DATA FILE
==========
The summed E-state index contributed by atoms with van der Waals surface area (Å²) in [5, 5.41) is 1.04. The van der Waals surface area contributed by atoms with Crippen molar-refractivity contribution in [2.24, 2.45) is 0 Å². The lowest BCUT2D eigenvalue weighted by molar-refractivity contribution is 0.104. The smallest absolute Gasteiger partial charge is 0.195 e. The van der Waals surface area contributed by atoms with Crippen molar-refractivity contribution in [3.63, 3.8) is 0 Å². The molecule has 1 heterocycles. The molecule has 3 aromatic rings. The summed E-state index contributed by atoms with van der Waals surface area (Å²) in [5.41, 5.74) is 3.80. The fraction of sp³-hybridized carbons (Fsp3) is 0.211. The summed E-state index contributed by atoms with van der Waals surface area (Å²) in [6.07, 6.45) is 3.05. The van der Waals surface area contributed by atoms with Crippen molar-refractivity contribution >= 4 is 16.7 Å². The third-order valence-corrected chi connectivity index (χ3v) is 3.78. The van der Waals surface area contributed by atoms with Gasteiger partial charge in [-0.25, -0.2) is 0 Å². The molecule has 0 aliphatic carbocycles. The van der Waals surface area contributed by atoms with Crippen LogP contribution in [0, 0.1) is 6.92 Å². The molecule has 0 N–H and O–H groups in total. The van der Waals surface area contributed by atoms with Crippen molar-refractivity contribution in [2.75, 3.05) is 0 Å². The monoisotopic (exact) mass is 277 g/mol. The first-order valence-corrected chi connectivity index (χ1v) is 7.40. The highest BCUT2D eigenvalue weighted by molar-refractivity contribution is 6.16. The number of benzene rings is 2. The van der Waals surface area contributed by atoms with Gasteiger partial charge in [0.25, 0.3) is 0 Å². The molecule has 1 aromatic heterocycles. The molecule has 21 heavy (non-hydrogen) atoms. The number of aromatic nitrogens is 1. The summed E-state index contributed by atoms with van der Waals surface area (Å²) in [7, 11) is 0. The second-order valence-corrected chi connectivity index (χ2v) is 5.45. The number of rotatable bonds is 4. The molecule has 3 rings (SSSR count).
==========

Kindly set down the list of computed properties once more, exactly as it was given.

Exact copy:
The summed E-state index contributed by atoms with van der Waals surface area (Å²) in [5, 5.41) is 1.04. The van der Waals surface area contributed by atoms with Crippen molar-refractivity contribution in [2.24, 2.45) is 0 Å². The lowest BCUT2D eigenvalue weighted by molar-refractivity contribution is 0.104. The smallest absolute Gasteiger partial charge is 0.195 e. The van der Waals surface area contributed by atoms with Crippen molar-refractivity contribution in [3.63, 3.8) is 0 Å². The molecule has 1 heterocycles. The molecule has 3 aromatic rings. The summed E-state index contributed by atoms with van der Waals surface area (Å²) in [5.41, 5.74) is 3.80. The fraction of sp³-hybridized carbons (Fsp3) is 0.211. The summed E-state index contributed by atoms with van der Waals surface area (Å²) in [6.07, 6.45) is 3.05. The van der Waals surface area contributed by atoms with Crippen molar-refractivity contribution >= 4 is 16.7 Å². The third-order valence-corrected chi connectivity index (χ3v) is 3.78. The van der Waals surface area contributed by atoms with Gasteiger partial charge in [-0.25, -0.2) is 0 Å². The molecule has 0 aliphatic carbocycles. The van der Waals surface area contributed by atoms with Crippen LogP contribution in [0, 0.1) is 6.92 Å². The molecule has 0 N–H and O–H groups in total. The van der Waals surface area contributed by atoms with Crippen molar-refractivity contribution in [2.75, 3.05) is 0 Å². The monoisotopic (exact) mass is 277 g/mol. The first-order valence-corrected chi connectivity index (χ1v) is 7.40. The highest BCUT2D eigenvalue weighted by molar-refractivity contribution is 6.16. The number of benzene rings is 2. The van der Waals surface area contributed by atoms with Gasteiger partial charge in [0.25, 0.3) is 0 Å². The molecule has 1 aromatic heterocycles. The molecule has 21 heavy (non-hydrogen) atoms. The number of aromatic nitrogens is 1. The summed E-state index contributed by atoms with van der Waals surface area (Å²) in [7, 11) is 0. The second-order valence-corrected chi connectivity index (χ2v) is 5.45. The number of rotatable bonds is 4. The molecule has 3 rings (SSSR count).